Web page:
Father Comes Home: A Civil War Odyssey
Thursday, March 29, 2018, 5:00pm-7:00pm Linsly-Chittenden Hall 102, 63 High Street, Yale University
A Panel Discussion marking the Yale Repertory Theatre’s production of Suzan-Lori Parks’s Father Comes Home from the Wars (Parts 1, 2 & 3)
This public panel, which marks the Yale Repertory Theatre’s production of Suzan-Lori Parks’s Father Comes Home from the Wars (Parts 1, 2 & 3), will discuss the ways in which theatre seeks to make sense of the present condition by mining America’s shifting conceptions of race and gender, its violent history of slavery, and its unfilled promises of freedom.
Moderated by Professor Daphne Brooks and bringing together historians, theatre studies scholars, and theater professionals, the panel will consider both Suzan-Lori Parks’s play as well as broader questions involving the ways in which playwrights and historians have creatively engaged with America’s past to better understand slavery, freedom, gender, and race.
Welcome and introduction: David W. Blight, Director of the Gilder Lehrman Center and
Class of 1954 Professor of American History, Yale University
Moderator: Daphne A. Brooks, Professor of African American Studies, Theater Studies, American Studies, and Women’s, Gender & Sexuality Studies, Yale University
Tera W. Hunter, Professor of History and Director of the Center for African-American Studies, Princeton University.
Branden Jacobs-Henkins, playwright
Michael LeMahieu, Professor of Literature, Clemson University
Harvey Young, Dean of the College of Fine Arts, Boston University
Daphne Brooks, Moderator
Daphne A. Brooks, a professor of African American Studies and Theatre Studies at Yale University, is the author of two books: Bodies in Dissent: Spectacular Performances of Race and Freedom, 1850-1910 (Durham, NC: Duke UP), winner of The Errol Hill Award for Outstanding Scholarship on African American Performance from ASTR and Jeff Buckley’s Grace (New York: Continuum, 2005). Brooks is currently working on a new book entitled Subterranean Blues: Black Women Sound Modernity (Harvard University Press, forthcoming).
Tera W. Hunter
Tera W. Hunter is a professor in the History Department and the Center for African-American Studies at Princeton University who specializes in African-American history and gender in the 19th and 20th centuries. Her research has focused on African American women and labor in the South during that period. Her first book, To ‘Joy My Freedom: Southern Black Women’s Lives and Labors After the Civil War, focuses on the experiences of working-class women, especially domestic workers, in Atlanta and other southern cities from Reconstruction through the 1920s. Michael Honey in his review in the American Historical Review called it a “triumph of research, astute analysis, and engaging imagination that deserves to be widely read by students of African-American, labor, and women’s studies and of American history.”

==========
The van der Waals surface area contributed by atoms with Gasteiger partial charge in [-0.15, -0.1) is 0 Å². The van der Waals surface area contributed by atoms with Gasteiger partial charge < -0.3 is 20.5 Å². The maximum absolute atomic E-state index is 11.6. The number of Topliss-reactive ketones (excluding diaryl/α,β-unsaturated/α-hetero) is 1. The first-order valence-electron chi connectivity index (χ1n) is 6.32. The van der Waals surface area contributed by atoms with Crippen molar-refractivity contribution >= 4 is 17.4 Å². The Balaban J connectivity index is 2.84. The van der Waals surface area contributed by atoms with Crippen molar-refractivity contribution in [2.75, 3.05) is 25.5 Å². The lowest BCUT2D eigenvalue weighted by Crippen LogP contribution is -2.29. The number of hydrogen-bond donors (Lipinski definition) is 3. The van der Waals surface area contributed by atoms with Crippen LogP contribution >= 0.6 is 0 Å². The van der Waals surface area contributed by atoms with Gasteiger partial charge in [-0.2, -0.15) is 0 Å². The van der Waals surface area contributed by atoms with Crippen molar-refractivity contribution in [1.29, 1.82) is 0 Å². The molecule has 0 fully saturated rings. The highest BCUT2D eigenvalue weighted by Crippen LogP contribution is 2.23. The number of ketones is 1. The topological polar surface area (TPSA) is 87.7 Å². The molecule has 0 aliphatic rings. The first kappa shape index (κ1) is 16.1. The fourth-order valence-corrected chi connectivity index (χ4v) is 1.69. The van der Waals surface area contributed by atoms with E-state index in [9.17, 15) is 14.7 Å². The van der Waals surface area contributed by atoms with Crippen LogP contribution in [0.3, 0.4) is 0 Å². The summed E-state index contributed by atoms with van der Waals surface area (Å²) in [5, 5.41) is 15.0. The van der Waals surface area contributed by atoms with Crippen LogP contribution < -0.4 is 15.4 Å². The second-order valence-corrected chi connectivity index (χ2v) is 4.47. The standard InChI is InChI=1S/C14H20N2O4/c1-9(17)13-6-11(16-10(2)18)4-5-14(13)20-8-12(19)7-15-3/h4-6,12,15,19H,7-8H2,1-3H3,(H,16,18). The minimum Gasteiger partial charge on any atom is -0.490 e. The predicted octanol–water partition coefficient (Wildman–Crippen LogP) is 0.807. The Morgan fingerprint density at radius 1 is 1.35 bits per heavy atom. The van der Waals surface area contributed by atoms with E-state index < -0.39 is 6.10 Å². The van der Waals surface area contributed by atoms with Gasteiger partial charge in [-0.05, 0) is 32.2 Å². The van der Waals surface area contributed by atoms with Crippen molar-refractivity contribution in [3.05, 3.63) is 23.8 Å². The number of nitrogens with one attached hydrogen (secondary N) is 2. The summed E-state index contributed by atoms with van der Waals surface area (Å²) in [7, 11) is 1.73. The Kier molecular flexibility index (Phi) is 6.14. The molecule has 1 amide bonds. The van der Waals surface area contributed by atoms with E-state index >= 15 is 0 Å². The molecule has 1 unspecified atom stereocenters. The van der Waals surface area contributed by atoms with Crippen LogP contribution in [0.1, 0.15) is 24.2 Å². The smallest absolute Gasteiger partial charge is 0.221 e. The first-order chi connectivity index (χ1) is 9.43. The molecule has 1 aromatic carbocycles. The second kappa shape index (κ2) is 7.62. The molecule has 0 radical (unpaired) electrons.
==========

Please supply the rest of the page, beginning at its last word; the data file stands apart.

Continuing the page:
Brandon Jacobs-Henkins is the winner of the 2014 Obie Award for his plays “An Octoroon” and “Appropriate.” His play “War” debuted at Yale Rep in 2014. In February 2015 Brandon spoke on “Slavery, Freedom, and Performance” at an event sponsored by Yale’s Program in Theatre Studies. He was named a MacArthur Fellow for 2016. Jacobs-Jenkins currently serves on the board of the Soho Rep in New York City.
A former GLC fellow, Michael LeMahieu is an Associate Professor of Literature at Clemson University. Michael LeMahieu is the author of Fictions of Fact and Value: The Erasure of Logical Positivism in American Literature, 1945-1975 (Oxford University Press, 2013), reviewed in American Literature, College Literature, Textual Practice, The Year’s Work in English Studies, and Twentieth-Century Literature. With Karen Zumhagen-Yekplé, LeMahieu co-edited Wittgenstein and Modernism (University of Chicago Press, 2017). He is currently writing a book on Civil War memory in U.S. literature from the civil rights movement to the contemporary moment. LeMahieu is coeditor of the journal Contemporary Literature. A former Gilder Lehrman Center fellow, Michael has published an article on “The Theater of Hustle and the Hustle of Theater: Play, Player, and Played in Suzan-Lori Parks’s “Topdog/Underdog,” African American Review Vol. 45, No. 1/2 (2012): 33-47.
The Dean of Boston University’s College of Fine Arts, Harvey Young received his BA from Yale University, his MA from the University at Buffalo (SUNY), and his PhD from Cornell University. Harvey Young’s research on the performance and experience of race has been widely published in academic journals, profiled in the New Yorker, the Wall Street Journal and the Chronicle of Higher Education. He has published seven books, including Embodying Black Experience, winner of “Book of the Year” awards from the National Communication Association and the American Society for Theatre Research and, most recently, Black Theater is Black Life: An Oral History of Chicago Theater (coauthored with Mecca Zabriskie). He is president of the Association for Theatre in Higher Education and has served as Trustee/Board Member of the African American Arts Alliance of Chicago, American Society for Theatre Research, Northlight Theatre and Yale Club of Chicago.
Sponsored by the Gilder Lehrman Center for the Study of Slavery, Resistance, and Abolition, at the MacMillan Center and the Yale Repertory Theatre
Video of the event: